The mean VEGF concentration was 877 pg/mL in the eyes with a visual acuity < 20/400, which was higher than the 335 pg/mL of the >20/400 group. However, as there were only three eyes in the <20/400 group, statistical significance was not obtained (Fig. 3). When we used a cutoff value of 20/200, the mean VEGF concentration of five eyes with visual acuity ≤20/200 was 649 pg/mL, which was not significantly higher than 339 pg/mL of the >20/200 group (P = 0.13, Mann-Whitney U-test). 
Although the pupillary reflexes can be a predictive factor for NVI, we did not perform pupillary testing in any of the patients. 34,35  
Discussion
Our results showed that the concentration of VEGF in the aqueous of eyes with a CRVO was significantly correlated with the b/a ratio and with the implicit times of the cone a-wave, b-wave, and 30 Hz flicker ERGs. There have been eight studies that report that the amplitudes of the a- and b-waves and the b/a ratio are good indicators that can differentiate the ischemic type from the nonischemic type of CRVO. 6 8,10,13,16,17,19 In addition, the implicit times of the b-wave and 30 Hz flicker ERGs are good predictors for the development of rubeosis in eyes with CRVO. 14,16,23  
The longer implicit times of the 30 Hz flicker ERGs were significantly associated with the development of NVG. Larsson et al. 21 reported that the mean implicit times of the 30 Hz flicker ERGs in all CRVO eyes that developed rubeosis was >37.1 msec, and all eyes that did not develop rubeosis was <37 msec. Kjeka et al. 24 reported that implicit times of the 30 Hz flicker ERG >35 msec in the CRVO eyes were associated with the development of ocular neovascularization. Our study showed that the VEGF concentration was about two times higher in eyes with implicit times of the 30 Hz flicker ERGs >35 msec than in eyes with <35 msec (P = 0.015). In addition, the VEGF concentration was three times higher in eyes with implicit times of the 30 Hz flicker ERGs >37 msec than in eyes with <37msec (P = 0.01). Interestingly, the implicit time of all three eyes with VEGF concentration of >1000 mg/mL was 37.6, 40.6, and 42.2 msec. Thus, our results are consistent with the earlier results. In addition, Johnson et al. 14 reported that the implicit times of the flicker ERGs were the most predictive ERG parameter for NVI and their cutoff value was 40 msec. Consistent with their report, the two eyes with implicit times >40 msec in our study had high levels of VEGF, viz., 1170 and 1210 pg/mL, although we could not perform statistical analysis because there were only 2 eyes. The differences in the cutoff time are partially due to the different stimulus luminances used in these studies, because the implicit time is very sensitive to stimulus luminances. However, these studies are all in agreement that the 30 Hz flicker ERG implicit time is significantly associated with the development of NV in eyes with CRVO.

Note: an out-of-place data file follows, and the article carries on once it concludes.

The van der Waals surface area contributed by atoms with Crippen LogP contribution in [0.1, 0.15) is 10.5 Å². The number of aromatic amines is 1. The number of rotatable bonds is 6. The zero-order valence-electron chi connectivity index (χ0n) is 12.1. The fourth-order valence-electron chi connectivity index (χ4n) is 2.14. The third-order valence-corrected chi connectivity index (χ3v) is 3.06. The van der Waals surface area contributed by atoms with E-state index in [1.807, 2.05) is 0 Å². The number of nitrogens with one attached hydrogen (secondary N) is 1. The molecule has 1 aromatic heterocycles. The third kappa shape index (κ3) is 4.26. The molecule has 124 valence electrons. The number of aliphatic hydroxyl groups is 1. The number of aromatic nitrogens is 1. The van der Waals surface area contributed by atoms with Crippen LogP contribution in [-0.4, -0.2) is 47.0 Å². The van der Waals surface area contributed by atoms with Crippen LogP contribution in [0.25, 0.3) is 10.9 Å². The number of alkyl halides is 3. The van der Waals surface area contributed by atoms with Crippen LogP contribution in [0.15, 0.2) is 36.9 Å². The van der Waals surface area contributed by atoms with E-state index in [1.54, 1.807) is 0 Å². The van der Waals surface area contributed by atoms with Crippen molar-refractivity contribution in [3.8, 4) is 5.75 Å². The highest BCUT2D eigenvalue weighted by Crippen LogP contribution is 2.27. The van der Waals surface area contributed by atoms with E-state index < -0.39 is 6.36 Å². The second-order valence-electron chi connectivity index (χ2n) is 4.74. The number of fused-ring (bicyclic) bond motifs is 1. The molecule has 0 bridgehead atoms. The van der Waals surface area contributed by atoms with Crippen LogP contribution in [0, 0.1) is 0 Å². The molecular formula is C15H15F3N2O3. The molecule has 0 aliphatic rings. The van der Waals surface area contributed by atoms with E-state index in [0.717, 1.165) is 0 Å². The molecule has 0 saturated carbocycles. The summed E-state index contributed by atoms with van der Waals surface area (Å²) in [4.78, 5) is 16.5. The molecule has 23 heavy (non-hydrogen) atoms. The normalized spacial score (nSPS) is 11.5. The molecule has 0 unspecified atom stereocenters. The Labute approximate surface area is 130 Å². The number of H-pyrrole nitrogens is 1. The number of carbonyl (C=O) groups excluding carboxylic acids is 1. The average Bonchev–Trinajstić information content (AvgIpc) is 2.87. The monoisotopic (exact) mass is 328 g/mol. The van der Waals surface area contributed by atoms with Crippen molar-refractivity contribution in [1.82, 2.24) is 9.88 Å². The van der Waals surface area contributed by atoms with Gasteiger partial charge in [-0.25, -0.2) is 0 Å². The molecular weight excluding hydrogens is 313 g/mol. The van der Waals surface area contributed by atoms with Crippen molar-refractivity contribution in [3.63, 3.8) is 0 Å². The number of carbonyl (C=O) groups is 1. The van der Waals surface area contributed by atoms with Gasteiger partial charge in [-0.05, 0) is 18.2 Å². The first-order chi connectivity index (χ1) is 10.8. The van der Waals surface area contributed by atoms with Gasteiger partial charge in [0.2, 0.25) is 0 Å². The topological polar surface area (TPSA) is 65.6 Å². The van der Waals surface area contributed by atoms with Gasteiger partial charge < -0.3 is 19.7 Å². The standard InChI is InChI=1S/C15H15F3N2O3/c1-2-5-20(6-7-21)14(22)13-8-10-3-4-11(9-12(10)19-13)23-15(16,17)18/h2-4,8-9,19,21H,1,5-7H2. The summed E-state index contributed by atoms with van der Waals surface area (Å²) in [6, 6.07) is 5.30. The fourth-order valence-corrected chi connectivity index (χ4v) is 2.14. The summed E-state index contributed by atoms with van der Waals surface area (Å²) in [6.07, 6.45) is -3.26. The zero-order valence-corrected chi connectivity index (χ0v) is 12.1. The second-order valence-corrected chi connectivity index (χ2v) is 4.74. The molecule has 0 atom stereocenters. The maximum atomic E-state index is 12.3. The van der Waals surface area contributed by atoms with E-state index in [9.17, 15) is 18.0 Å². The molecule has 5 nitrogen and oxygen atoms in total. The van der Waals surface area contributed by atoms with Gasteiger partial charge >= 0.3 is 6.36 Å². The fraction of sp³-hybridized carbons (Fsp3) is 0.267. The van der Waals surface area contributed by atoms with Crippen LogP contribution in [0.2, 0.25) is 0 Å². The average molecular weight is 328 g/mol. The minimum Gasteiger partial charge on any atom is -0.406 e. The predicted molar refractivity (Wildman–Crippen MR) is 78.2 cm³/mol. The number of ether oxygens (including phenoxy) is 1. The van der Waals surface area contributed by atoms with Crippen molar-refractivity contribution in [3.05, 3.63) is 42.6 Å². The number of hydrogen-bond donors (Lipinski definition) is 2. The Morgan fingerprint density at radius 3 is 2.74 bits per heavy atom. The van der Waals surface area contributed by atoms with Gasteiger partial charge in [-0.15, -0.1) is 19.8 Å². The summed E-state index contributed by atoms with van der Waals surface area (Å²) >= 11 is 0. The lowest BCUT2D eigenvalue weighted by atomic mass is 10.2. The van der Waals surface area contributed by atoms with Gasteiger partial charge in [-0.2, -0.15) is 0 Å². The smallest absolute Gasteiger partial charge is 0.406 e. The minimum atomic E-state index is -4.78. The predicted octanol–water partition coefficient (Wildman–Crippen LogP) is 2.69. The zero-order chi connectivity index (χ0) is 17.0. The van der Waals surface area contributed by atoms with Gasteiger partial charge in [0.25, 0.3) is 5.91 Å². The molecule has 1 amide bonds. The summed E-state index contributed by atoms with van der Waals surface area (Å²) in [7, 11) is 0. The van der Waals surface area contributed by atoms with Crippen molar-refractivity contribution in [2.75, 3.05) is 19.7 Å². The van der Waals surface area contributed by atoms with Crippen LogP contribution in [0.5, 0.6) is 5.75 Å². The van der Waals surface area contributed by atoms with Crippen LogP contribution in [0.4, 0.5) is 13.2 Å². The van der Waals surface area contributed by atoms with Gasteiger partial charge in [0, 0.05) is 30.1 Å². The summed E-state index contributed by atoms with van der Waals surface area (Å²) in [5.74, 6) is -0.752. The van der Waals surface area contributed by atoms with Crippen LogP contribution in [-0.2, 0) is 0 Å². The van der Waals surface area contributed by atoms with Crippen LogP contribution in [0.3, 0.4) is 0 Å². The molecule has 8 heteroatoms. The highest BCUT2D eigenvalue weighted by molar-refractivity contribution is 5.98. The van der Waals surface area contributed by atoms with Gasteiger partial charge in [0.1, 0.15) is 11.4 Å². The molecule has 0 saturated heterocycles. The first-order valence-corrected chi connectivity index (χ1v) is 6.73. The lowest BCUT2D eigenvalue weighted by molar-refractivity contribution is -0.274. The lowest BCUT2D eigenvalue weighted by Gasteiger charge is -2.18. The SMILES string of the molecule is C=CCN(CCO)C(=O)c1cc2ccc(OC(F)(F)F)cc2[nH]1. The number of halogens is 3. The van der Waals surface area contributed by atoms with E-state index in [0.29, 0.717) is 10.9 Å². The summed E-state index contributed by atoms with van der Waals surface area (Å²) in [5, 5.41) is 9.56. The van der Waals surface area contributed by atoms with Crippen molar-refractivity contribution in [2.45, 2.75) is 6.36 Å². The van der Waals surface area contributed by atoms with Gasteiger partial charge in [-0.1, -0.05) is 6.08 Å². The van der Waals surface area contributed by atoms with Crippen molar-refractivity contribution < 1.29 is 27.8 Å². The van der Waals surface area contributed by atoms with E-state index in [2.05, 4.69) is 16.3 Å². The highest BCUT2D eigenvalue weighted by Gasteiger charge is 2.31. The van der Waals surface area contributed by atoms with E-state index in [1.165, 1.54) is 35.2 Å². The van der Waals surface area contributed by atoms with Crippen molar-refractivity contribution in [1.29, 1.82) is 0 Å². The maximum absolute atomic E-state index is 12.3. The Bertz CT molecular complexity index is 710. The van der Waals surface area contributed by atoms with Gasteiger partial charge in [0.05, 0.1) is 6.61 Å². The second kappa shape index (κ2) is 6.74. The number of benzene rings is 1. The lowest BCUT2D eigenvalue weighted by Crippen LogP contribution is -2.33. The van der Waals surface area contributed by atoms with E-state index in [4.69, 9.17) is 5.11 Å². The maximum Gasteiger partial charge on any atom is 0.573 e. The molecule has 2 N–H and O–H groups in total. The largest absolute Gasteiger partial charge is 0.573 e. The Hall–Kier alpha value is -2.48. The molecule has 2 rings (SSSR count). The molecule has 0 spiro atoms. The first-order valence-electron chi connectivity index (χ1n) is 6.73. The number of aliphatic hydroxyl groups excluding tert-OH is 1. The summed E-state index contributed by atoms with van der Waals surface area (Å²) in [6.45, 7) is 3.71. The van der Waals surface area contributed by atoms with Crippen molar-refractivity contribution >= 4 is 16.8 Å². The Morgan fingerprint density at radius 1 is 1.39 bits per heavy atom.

Additionally, the mean VEGF concentration of our eyes with prolonged implicit times (668 pg/mL in eyes with >35 msec) was higher than the mean concentration of six PDR eyes with NVI reported by Matsuyama et al. (630 pg/mL, measured with the same type of ELISA kit as we used). 36 These findings also suggested a high risk of NVI in eyes with prolonged implicit times, although CRVO eyes can be different from PDR eyes in the probability of developing NVI. 
It has been reported that some fellow eyes have prolonged implicit times even without any abnormality of the fundus. 37 Thus, we have compared the ERGs recorded from the fellow eyes to 20 eyes of age-matched normal controls, and the differences in the ERG parameters were not significant. However, as there were some fellow eyes that had shown prolonged implicit time or low amplitude ERGs, careful follow-ups for these eyes might be needed. 
There are two limitations in this study. The first limitation was that the ERG recording conditions were not exactly the same as that recommended by the International Society for Clinical Electrophysiology of Vision. This may be also why the implicit time of the maximum flash scotopic ERG was not statistically delayed in the affected versus fellow eyes. However, these differences should not invalidate our findings. The second limitation was that none of the eyes developed NVI during the follow-up period. However, because laser treatment was performed to all the eyes with nonperfusion area, and bevacizumab was injected into all eyes, we cannot tell which eyes would have developed NVI during their natural course. 
In conclusion, the VEGF concentration in the aqueous of eyes with a CRVO was significantly correlated with the implicit time of the 30 Hz flicker ERGs, cone a- and b- waves, and the b/a ratio of single flash ERG. When the 30 Hz flicker ERG implicit time is >35 msec, the ocular VEGF level was more than two times higher than that of eyes with implicit time <35 msec. Our findings indicate that the full-field ERGs can be used to detect eyes that are at a high risk of developing NVI. 
Footnotes
 Supported by Grant-in Aid 19791262 (SK), 18591913 (MK), and 18390466 (HT) from the Ministry of Education, Science, Sports and Culture, Japan.
Footnotes
 Disclosure: S. Yasuda, None; S. Kachi, None; M. Kondo, None; H. Ushida, None; R. Uetani, None; T. Terui, None; C.-H. Piao, None; H. Terasaki, None
The authors thank Professor Duco Hamasaki of the Bascom Palmer Eye Institute for discussions and editing the final version of the manuscript. 
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Figure 1.
 
Relationship between the values of the ERG components and the VEGF concentration in the aqueous humor. (A) The b/a-wave amplitude ratios are correlated with ocular VEGF concentration (P = 0.049, ρ = −0.45). (B) Implicit times of cone a-wave are correlated with ocular VEGF concentration (P = 0.028; ρ = 0.50). (C) Implicit times of cone b-wave are correlated with ocular VEGF concentration (P = 0.0059; ρ = 0.63). (D) Implicit times of 30 Hz flicker ERGs are correlated with ocular VEGF concentration (P = 0.0058; ρ = 0.63).